Furthermore, knowing that China is the country with the largest fleet of Distant Water Fishing (DWF), this means that, during the ban in the Northern part, Chinese big fishing vessels will go further South, depleting other countries’ resource.
Un-neighborly is an understatement. Egoistic and unsincere would better describe this ban.

John Chan
May 20, 2012 at 02:35

The only nation uses gunboat in the Scarborough Shoal incident is Philippines, and only people calling for wars uncontrollably are the Filipinos and those people from the predatory imperialist Westpac nations. Please debate issues based on facts not fabrications thru the thin air.

May 19, 2012 at 13:13

China doesn’t want a military conflict as there is no way that it could paint itself in a good light.

It would look nothing more than a great bully stealing its neighbors territory and telling the UN and the International community that it doesn’t care about international agreements. The EEZ.

May 19, 2012 at 11:01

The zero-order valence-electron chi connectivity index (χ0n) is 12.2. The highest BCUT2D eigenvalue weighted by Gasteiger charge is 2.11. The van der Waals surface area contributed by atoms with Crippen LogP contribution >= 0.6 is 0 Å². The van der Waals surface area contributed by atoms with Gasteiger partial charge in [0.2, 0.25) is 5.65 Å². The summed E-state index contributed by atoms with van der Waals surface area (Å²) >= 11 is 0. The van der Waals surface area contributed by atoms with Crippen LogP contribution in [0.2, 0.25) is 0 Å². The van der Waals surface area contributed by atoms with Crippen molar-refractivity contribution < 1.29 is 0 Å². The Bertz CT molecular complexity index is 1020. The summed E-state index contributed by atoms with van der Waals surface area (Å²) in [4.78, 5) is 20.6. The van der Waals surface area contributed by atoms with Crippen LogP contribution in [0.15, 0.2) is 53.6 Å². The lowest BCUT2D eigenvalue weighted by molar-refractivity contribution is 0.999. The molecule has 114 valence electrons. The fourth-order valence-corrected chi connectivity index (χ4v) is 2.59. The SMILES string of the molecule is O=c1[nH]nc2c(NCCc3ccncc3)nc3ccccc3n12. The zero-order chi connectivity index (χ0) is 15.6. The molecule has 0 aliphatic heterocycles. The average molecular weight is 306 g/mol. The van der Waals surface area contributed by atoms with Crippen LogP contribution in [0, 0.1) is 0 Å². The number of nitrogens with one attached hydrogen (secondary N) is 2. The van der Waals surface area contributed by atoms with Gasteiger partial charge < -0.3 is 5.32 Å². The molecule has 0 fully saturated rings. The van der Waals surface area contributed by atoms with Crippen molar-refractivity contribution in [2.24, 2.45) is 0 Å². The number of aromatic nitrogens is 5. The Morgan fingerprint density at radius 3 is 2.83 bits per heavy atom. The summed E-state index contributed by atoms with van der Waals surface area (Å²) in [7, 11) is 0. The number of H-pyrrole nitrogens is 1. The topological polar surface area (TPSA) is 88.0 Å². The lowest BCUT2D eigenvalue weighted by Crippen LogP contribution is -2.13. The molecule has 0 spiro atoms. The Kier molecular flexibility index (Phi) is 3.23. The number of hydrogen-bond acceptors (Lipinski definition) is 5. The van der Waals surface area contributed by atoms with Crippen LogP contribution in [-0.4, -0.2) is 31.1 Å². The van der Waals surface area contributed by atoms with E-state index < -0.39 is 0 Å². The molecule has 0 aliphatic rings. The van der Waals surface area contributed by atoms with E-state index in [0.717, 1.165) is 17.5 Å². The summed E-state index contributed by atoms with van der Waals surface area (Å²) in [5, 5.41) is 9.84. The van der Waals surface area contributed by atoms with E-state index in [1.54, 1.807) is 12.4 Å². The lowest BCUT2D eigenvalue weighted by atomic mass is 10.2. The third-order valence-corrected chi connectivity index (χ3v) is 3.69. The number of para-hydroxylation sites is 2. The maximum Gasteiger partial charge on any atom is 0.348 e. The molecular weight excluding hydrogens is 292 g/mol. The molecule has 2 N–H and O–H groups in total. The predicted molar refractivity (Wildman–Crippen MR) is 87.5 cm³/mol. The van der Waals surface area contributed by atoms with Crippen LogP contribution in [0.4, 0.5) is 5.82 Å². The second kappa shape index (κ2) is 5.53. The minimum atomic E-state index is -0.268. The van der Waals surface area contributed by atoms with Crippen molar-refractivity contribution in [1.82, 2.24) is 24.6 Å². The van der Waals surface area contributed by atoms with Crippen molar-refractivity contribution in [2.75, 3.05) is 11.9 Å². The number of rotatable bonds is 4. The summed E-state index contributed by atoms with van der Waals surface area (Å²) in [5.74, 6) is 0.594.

Behind ‘close door’ communications and negotiations are going on, imo.

The rhetoric from both sides frankly represent ‘cross messages’ to each other for both domestic and national consumption.

Bottom line is neither side really wants a war which results in scores of casualties. Jogging for coverage without being labeled ‘selling out’ is key for either side, again imo.

I am looking for announcement if Philex’s meeting in Beijing will result in a Win-Win solution. The existing ‘field in production’ that Philippines gets with western company is 18% of revenue and we heard that VP of Philippines calls for a 50-50% split.